A cadential extension

Further thoughts on the (so-called) plagal cadence:

The example from pop (I – V – vi – IV – repeat ad lib) provided by the commenter “LucasMan” at the page linked to in my previous post is obviously not a plagal cadence.  I’m not sure it contains a cadence at all, really.  At most, the arrival on IV might be considered a kind of deceptive cadence.  But the musical “units” are clearly divided between the IV and the subsequent I; the I is a point of departure, not arrival.  That the I is not a dovetailing of both an arrival and a departure (as sometimes happens) is borne out by the fact that, far and away, this harmonic formula is most commonly used in pop several times over until finally, at a certain point, it indeed gives way to a real dominant; it’s simply taken several “tries” to get there.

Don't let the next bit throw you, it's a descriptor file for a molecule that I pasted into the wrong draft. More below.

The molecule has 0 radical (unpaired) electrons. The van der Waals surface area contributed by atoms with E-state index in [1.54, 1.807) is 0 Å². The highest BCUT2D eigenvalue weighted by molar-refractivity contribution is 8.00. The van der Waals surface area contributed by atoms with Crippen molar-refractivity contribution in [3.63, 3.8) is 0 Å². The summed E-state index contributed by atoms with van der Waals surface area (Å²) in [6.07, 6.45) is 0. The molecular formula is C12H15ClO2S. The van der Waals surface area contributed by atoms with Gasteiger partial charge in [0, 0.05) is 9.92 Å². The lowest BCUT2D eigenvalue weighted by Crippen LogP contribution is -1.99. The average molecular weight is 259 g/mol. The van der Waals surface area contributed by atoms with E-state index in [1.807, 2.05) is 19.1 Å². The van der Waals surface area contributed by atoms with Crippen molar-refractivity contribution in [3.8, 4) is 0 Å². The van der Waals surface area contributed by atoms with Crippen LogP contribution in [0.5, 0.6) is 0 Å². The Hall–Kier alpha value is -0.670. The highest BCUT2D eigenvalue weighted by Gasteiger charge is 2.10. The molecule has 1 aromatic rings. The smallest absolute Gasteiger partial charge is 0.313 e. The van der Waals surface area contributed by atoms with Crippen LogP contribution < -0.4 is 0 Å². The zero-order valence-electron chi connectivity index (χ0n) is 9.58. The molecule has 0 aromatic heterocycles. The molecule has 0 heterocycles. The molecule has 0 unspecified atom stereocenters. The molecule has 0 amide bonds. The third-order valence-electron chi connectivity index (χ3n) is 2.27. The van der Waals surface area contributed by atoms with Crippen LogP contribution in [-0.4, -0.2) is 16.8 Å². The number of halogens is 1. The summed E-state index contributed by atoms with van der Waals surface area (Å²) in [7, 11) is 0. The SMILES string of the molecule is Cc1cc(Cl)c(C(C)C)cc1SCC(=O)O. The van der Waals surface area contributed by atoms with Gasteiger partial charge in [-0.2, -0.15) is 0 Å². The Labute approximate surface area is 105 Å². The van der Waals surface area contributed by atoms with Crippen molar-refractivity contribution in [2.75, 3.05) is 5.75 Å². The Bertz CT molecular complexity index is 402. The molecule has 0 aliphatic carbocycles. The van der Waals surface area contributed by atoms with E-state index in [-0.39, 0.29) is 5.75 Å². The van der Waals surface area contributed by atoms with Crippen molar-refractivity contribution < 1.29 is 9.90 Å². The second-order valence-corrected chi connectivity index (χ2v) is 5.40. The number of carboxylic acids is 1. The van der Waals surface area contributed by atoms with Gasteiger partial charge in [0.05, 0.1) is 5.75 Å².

A slightly better (but not ultimately convincing) example would have been to cite this common pop progression: I – IV – I – IV – I – IV – V – IV – I.  It’s possible to view the V that eventually appears as an upper neighbor to the IV, meaning that the only functional harmonies present are IV and I.  But when that V comes along in this progression, it carries with it such a feeling of emphasis, of arrival, that I’m very reluctant to rob it of functionality.  A slightly more complex (but, I think, musically correct) interpretation would be that the IV appearing between the V and the I is an interpolation – an incomplete lower neighbor which does not affect the function of the V as a dominant.


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